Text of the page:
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Purim Holiday Schedule

Thursday Taanit Esther, Erev Purim February 25th:
5:15a Fast Begins
6:23p Fast Ends
6:25pm: Maariv will begin in shul and via ZOOM
6:40pm: Megillah will begin in shul and via ZOOM
To attend services by phone, dial 1 929 205 6099 and enter Meeting Code: 842 9533 9498

Friday, Purim February 26th:
8:30am: Shachris will begin in shul and via ZOOM
9am: Megillah will begin in shul and via ZOOM
12 - 2pm: Shoshana and Rabbi Leead host an outdoor Purim Seudah in the courtyard behind their apartment at 194 East 2nd Street
To attend services by phone, dial 1 929 205 6099 and enter Meeting Code: 863 3082 0334

NOTE: For Halakhic guidance about hearing the Megillah over Zoom, please see the Rabbi's COVID Purim Guide below.

Rabbi Leead Staller's COVID Purim Guide

Halakhic guidelines to be aware of for Purim during COVID:

Parshat Zakhor: The Shabbat before Purim is Shabbat Zakhor, in which we read the section from Parashat Ki Teitzei where Amaleik attacks the Jewish people. We hold that hearing this Parashah constitutes a Mitzvah DeOreita, a Torah commandment, as it fulfills the obligation of “Remember what Amaleik did to you.” As such, ideally everyone should hear Zakhor read in person from a Torah. If that is not possible due to the COVID reality, you should read Parashat Zakhor (Deut. 25:17-19) to yourself from a Chumash, and when Parasha Ki Teitzei (August 21, 2021) comes around, assuming (God willing) that we are past COVID isolation, you should have in mind then for the Torah reading to fulfill your biblical obligation of remembering Amaleik.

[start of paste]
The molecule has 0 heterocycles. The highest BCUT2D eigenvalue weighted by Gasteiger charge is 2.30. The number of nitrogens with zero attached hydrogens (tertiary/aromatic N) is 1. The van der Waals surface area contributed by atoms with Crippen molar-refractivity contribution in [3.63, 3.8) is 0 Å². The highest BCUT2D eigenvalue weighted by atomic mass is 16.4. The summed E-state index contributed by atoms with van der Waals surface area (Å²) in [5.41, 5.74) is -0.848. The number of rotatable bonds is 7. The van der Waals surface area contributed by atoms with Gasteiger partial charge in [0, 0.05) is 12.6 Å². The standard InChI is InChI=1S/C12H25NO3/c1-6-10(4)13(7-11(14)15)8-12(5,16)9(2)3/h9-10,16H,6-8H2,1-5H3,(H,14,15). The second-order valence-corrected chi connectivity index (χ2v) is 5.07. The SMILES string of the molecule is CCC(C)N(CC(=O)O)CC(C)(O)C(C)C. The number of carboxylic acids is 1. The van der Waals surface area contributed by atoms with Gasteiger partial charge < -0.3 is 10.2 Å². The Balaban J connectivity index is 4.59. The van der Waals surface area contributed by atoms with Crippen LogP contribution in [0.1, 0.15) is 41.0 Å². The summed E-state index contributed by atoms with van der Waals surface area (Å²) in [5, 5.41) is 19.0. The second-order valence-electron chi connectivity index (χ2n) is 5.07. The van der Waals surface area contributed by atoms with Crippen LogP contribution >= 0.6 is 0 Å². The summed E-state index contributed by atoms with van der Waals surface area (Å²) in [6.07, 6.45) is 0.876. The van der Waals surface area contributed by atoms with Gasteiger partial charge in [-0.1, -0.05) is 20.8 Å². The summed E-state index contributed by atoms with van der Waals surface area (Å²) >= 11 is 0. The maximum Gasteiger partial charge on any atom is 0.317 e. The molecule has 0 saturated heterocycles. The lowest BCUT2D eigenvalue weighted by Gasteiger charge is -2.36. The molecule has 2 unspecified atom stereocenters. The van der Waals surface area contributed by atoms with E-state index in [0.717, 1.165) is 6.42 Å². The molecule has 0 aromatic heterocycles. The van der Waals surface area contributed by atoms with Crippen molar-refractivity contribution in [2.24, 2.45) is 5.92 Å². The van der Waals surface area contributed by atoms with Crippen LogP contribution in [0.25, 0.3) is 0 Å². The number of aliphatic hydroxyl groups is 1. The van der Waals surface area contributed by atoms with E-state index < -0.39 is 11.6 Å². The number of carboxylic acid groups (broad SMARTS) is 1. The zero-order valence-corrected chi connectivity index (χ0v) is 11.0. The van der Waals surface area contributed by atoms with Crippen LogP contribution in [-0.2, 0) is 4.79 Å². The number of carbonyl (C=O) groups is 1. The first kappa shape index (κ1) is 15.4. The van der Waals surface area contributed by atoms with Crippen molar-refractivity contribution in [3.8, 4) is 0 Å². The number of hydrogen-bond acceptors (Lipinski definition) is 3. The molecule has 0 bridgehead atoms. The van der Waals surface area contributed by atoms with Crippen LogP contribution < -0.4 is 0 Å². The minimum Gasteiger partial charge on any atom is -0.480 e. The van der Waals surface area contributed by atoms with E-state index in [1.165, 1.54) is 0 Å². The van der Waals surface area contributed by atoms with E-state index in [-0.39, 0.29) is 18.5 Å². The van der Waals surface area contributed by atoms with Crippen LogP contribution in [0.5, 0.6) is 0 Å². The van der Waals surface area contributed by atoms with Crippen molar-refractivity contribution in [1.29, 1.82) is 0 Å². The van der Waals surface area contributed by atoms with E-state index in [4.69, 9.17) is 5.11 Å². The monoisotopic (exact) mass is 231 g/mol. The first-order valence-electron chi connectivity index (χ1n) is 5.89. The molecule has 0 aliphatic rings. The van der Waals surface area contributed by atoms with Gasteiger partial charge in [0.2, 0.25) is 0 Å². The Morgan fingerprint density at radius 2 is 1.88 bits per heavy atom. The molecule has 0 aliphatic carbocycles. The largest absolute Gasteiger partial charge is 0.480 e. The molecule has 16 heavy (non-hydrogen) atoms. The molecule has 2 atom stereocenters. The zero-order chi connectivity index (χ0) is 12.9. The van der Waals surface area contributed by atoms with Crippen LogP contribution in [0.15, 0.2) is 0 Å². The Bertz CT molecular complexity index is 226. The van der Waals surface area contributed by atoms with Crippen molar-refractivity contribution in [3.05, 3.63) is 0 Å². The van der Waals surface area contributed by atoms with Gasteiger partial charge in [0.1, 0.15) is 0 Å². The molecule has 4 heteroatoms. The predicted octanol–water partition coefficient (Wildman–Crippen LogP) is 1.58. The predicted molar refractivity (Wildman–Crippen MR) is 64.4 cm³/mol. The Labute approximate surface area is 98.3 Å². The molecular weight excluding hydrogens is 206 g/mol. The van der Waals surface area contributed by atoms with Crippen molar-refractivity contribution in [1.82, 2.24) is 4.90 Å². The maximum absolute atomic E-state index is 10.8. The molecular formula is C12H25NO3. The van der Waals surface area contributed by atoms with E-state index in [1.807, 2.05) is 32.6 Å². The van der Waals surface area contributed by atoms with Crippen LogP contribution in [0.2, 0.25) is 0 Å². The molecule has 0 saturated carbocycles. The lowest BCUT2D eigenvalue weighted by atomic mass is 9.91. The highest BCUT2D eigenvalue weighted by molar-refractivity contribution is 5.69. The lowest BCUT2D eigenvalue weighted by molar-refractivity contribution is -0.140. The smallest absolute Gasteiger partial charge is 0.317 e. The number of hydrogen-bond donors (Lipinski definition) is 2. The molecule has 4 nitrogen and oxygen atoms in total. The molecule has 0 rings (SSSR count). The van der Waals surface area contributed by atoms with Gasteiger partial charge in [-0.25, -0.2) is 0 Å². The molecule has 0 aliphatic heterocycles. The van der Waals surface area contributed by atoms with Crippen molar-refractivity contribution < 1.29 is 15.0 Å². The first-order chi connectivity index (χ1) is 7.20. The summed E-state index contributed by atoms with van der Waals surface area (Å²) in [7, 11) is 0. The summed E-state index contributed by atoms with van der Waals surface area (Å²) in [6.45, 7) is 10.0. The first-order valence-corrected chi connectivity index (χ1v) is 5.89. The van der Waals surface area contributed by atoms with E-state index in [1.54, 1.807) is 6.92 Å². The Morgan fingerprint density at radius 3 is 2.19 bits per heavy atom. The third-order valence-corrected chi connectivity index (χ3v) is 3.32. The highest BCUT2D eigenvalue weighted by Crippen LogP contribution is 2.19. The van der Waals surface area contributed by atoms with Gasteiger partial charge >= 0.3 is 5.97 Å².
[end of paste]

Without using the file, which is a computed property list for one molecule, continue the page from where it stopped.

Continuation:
Fasting: While one should fast for Taanit Esther, as all minor fasts, if one has any symptoms of COVID whatsoever, even if they are not yet severe or they have not yet gotten test results back, they should not fast. Same if you are COVID positive, of course.

Megillah: Ideally, Megillat Esther reading should be heard in person. Unlike Eichah and some of the other Megillot we read, the reading of Megillat Esther is not a Minhag, a custom, bur rather, a Mitzvah, a commandment based in the biblical verses of the Book of Esther. As such, the standard expected to fulfill the Mitzvah is higher, and it is harder to fulfill it via Zoom. Ideally, if one cannot hear the Megillah in person out of caution, quarantine, or illness, the next best option is borrow/purchase a Megillah and read it for one’s self. However, acknowledging that most do not have the means or access to purchase their own Megillah, we will be broadcasting our Megillah reading live with Zoom. While most authorities are hesitant to allow for a Zoom Megillah reading, if that is your best option, please be sure to attend it live, as that is halakhically more sound.

Matanot LaEvyonim: There is a Mitzvah on the day of Purim itself to distribute funds to at least two poor individuals, so that they may afford meals for the day. We will have a local in-person option, coordinated with Rabbi Joe, as advertised in the announcements. Additionally, one can fulfill the Mitzvah by donating to any in-person charitable organization available online (Yad Eliezer is a popular Israel-based charity). If someone needs help fulfilling this Mitzvah, feel free to reach out to Rabbi Leead.

Machtzit HaShekel: It is customary to give a donation to the synagogue in this season as a remembrance to the half-Shekel coin that was donated to the Temple as part of the census. Donations can be made here, and at the in-person Megillah reading there will be half dollar coins available for those who would like to perform the customary Machtzit HaShekel ritual. Seeing as this is a custom, if you cannot make it in person, don’t worry.